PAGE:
The cultural geography of the French imperialists, like that of the effectiveness of their rule, bore only a partial resemblance to the political map drawn by their master, or to that of the old order he tore up. The cultural macro-region which corresponded most to the French vision of an advanced society and, so, to the imperial core of the inner empire, was the mitteleuropean alluvial axis. This appeared to the French a world like their own, whose elites’ ethos was rooted in state service, whose courts worked through codes of Roman law and whose states had rigidly uniform, professionalised, centralised civil administrations. That is, this world was statist, dirigiste and centred on a public sphere intensely defended by a professional, deeply respected bureaucracy and magistracy. It was as alluvial as it was allodial, free of feudalism, composed of moderately sized urban centres, surrounded by a tamed, productive countryside. Its markets were vibrant, but localised. This was a world of the commerce of rivers and canals, not of the open sea; of well-trodden routes, not new horizons. Its economic elites resembled the solid, moderate-sized landowners Napoleon had called ‘the masses of granite’ who had weathered the French Revolution, to become the bedrock of the new order. But it was culture that truly mattered. It was an urban world, but in a very traditional sense; secular and literate, the world of the salon, but not the café, of the theatre, but not the opera, of the written or spoken word, not of spectacle, of enlightenment, yet not of restless innovation. These were not stereotypes, or merely the contents of after-dinner conversational prejudice, but the bases on which the French formed judgements and relationships with those around them. It all crystallised, for the French, around the receptiveness of a given society, to the fundamentals of the civil code, for this determined family structures (the nuclear, rather than extended, family), concepts of property and its place in social and economic relationships (its essentially private, non-collective or patrimonial nature), the ethos of public service and the regard in which society held public service.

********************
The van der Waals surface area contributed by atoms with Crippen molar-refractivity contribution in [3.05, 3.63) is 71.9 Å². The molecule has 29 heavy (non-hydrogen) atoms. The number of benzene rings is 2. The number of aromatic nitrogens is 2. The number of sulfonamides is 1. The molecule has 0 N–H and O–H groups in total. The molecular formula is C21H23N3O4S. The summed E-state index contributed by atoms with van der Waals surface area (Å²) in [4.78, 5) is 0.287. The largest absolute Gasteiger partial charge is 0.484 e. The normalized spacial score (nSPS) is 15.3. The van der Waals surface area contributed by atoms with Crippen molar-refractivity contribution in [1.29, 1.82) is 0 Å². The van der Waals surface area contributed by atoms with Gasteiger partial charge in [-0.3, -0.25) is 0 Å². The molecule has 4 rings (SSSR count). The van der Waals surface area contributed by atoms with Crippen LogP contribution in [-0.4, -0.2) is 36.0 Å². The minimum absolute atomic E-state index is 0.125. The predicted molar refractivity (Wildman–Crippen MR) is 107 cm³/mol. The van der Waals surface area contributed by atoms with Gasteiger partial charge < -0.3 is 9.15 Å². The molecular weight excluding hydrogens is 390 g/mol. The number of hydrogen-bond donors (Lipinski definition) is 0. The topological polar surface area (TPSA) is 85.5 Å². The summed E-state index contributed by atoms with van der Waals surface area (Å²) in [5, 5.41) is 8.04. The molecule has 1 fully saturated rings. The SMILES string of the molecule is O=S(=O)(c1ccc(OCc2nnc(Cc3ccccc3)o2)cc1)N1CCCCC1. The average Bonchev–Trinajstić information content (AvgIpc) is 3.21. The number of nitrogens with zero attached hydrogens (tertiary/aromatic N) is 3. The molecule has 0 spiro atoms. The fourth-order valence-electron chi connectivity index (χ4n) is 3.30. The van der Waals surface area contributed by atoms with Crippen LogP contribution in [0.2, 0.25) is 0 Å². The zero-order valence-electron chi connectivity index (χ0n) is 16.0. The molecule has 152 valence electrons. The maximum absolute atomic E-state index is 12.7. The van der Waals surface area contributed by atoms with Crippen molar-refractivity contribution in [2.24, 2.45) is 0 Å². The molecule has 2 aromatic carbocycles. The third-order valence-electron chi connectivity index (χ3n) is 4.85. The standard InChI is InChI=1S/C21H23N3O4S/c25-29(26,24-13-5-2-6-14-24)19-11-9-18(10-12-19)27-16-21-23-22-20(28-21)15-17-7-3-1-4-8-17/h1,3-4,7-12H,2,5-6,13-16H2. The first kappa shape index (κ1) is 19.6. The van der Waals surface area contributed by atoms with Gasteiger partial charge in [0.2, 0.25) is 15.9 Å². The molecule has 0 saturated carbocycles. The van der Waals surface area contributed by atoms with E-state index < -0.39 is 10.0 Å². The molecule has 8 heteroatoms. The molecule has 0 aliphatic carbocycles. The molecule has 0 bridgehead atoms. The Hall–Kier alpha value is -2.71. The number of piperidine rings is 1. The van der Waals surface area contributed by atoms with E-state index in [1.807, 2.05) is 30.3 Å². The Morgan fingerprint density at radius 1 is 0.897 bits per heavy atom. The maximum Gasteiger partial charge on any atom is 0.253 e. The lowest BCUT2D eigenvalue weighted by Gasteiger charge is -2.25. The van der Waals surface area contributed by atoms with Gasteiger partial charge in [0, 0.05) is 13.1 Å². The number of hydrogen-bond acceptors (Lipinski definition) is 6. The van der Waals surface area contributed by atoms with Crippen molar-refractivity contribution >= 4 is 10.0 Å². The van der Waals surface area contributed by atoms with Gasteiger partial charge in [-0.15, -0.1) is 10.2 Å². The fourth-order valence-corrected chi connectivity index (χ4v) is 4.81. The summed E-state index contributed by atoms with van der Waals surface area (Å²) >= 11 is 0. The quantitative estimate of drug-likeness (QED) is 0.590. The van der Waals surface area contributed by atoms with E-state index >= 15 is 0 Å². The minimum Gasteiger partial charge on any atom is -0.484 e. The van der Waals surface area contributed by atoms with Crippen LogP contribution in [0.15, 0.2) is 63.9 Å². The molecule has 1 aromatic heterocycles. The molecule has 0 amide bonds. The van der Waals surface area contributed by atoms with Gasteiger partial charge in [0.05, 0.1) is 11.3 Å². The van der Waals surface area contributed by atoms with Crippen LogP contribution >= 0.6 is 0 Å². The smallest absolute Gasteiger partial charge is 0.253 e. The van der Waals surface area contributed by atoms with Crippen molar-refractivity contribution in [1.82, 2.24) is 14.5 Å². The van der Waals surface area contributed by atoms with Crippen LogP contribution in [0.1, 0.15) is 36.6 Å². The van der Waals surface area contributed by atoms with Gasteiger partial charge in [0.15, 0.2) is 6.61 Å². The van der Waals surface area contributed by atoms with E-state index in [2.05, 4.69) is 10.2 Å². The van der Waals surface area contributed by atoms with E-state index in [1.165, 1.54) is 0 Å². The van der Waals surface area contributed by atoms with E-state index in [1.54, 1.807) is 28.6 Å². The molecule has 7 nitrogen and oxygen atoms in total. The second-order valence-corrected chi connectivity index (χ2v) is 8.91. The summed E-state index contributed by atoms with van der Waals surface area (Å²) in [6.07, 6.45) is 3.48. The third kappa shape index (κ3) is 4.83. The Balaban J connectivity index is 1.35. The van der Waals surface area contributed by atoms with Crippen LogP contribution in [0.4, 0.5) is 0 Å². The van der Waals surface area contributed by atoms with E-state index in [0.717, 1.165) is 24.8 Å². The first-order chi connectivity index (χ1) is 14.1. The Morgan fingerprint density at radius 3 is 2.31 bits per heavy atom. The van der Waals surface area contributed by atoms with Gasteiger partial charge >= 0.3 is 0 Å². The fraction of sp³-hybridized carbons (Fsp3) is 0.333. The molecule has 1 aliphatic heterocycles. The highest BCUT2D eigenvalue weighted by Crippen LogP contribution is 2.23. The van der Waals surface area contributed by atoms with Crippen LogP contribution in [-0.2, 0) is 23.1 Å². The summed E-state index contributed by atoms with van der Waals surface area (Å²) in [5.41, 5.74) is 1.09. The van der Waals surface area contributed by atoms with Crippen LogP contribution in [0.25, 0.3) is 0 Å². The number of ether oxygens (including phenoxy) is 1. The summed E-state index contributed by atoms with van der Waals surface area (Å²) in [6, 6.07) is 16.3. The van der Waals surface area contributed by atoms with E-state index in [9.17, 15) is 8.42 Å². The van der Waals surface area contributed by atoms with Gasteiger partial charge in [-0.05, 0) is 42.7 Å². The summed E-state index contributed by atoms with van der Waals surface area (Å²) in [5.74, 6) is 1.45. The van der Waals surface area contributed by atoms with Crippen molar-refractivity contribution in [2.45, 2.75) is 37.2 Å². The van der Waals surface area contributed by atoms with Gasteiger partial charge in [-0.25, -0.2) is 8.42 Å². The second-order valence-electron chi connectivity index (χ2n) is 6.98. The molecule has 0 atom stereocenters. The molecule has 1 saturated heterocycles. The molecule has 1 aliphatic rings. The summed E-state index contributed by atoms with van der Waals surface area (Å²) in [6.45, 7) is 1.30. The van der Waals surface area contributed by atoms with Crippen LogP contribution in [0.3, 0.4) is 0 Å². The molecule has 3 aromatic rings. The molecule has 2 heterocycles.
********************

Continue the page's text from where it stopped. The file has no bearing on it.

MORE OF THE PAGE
If their new subjects were seen as malleable to the social values embodied in the code, they were civilised men who recognised the universal truth of a good law; if not, they had to learn such truths, through the good government Napoleonic hegemony would bring them. Above all, the French regarded the societies of this alluvial world as governed by reason, rather than tradition, and tradition was not there to be respected, but to be discarded if it was unenlightened, or adapted to the new regime, if it corresponded to its norms. Napoleonic ‘civilisation’ had a regional core. However, beyond that core, it had a civilising mission; and that meant most of its empire.

The other cultural macro-regions of the French imperial imagination felt the full force of an imperial mission to bring the values of the new regime to them, however much in vain that mission proved. To explain how and why the French saw these regions as they did does more to explain their cast of mind than the contemporary realities they actually found. This map of the mind was shaped by prejudice and a sense of cultural superiority which often blinded the French to the world around them. Nonetheless, it is the key to understanding why they acted as they did. The French perceived a remarkably uniform ‘meridional’ culture in their Italian and Spanish territories and in their own south, as well. This was a culture that could not readily accommodate itself to the code, or the vision of society that went with it, at least not without a struggle. It was not the natural territory of the empire. The urban centres of meridional Europe were populated by degenerate masses, enslaved to baroque Catholicism by a dependency culture of alms, while their elites had degenerated from their pinnacle in Roman antiquity, to what Edward Said has called ‘a trivialised civilisation’, infantilised by superstition and ostentation; superficial in its intellectual life and corrupt in its private morals. Its common people, urban and rural alike, had been kept in deliberate ignorance by the baroque Church. Here, the true enemy was the Church and the French launched assault after assault on popular piety and clerical influence in society. In this world, French officials contended that conscription was a means to social regeneration, as much as a civic duty: through military service, meridional manhood would find again the martial spirit and sense of dignity which had made their Roman forbears the example for all great imperial civilisations. This rejection of the meridional did not, of itself, entail embracing the Atlantic. Just because the French rejected the Mediterranean as it had become in their times, it should not be assumed they embraced the Atlantic world per se. They did not. Theirs was not a vision of Anglo-Saxon liberty and an interesting window on this was their appalled reaction to the commercial, entrepreneurial, a-statist ethos of the Dutch Republic and the Hansa ports, with the sharp distinction these regions posed to the French new regime, with its professional magistrates, codified law and centralising ethos. The world of uncertainty, an over-urbanised world of ‘boom-and-bust’ economics, as unattuned to the military virtues as the south, repelled them, if not in so dramatic a way as in southern Europe.